Considerations for the incisal edge and smile line, considerations for multiple tooth replacement including dentures, veneers, and all-on-4 restorations
Below is a list of things that may play a role in determining what you can and can’t do when it comes to incisal edge placement for a variety of restorative procedures, including crowns and veneers.
- High lip line is higher with a spontaneous smile (vs posed) smile. More of premolars show too (30%) with natural smile.
- Options for moving incisal edges: Crown lengthen and shorten tooth vs intruding teeth with orthodontic care.
- Things to evaluate when looking at incisal edge: Tooth display at rest, lip mobility, occlusal plane, and facial/lingual position.
- You want incisors to show when talking or at rest (otherwise it looks like you have no teeth).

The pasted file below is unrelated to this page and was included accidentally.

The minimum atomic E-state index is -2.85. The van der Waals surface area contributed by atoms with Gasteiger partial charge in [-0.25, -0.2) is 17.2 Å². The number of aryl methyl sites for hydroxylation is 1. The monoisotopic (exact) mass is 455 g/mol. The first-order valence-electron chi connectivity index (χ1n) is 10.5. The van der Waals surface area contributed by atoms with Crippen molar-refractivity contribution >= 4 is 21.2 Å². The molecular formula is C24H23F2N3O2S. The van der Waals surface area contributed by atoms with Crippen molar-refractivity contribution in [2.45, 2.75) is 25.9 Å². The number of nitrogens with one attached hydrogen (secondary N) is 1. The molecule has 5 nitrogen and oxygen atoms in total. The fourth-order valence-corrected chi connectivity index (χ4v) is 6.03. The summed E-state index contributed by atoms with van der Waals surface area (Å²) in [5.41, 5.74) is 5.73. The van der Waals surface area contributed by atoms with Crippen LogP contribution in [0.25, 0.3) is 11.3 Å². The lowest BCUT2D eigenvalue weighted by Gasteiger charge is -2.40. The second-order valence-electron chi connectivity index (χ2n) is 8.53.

- You don’t want the incisal edge above the buccal cusp of premolars or you will get a reverse smile line. To evaluate, have person touch lips, then relax lips without smiling.
- As you age, you show less maxillary incisors (from soft tissues dropping on the skeletal base).
- Over-eruption (from a class 2) can cause more teeth to show at rest than expected.
- Tooth wear can cause less tooth to show at rest.
- You have to take into account where the incisal edge is both AT REST and with full NATURAL SMILE.
- Normal amount of lip mobility is 6-8mm. This is often determined by the alveolar ridge. As the teeth and alveolar ridge moves forward it leads to more mobility… retruded leads to less mobility.
- Hyper-mobile lip is a problem and often cannot be treated “tooth-wise.” If the incisal edge is in the right place at rest with normal size teeth but then they show 7+mm gingival, it may be wise to consider Botox or lip repositioning surgery.
- There are several things that limit lengthening of incisal edges: Overall tooth display, phonetics, and occlusion to name a few.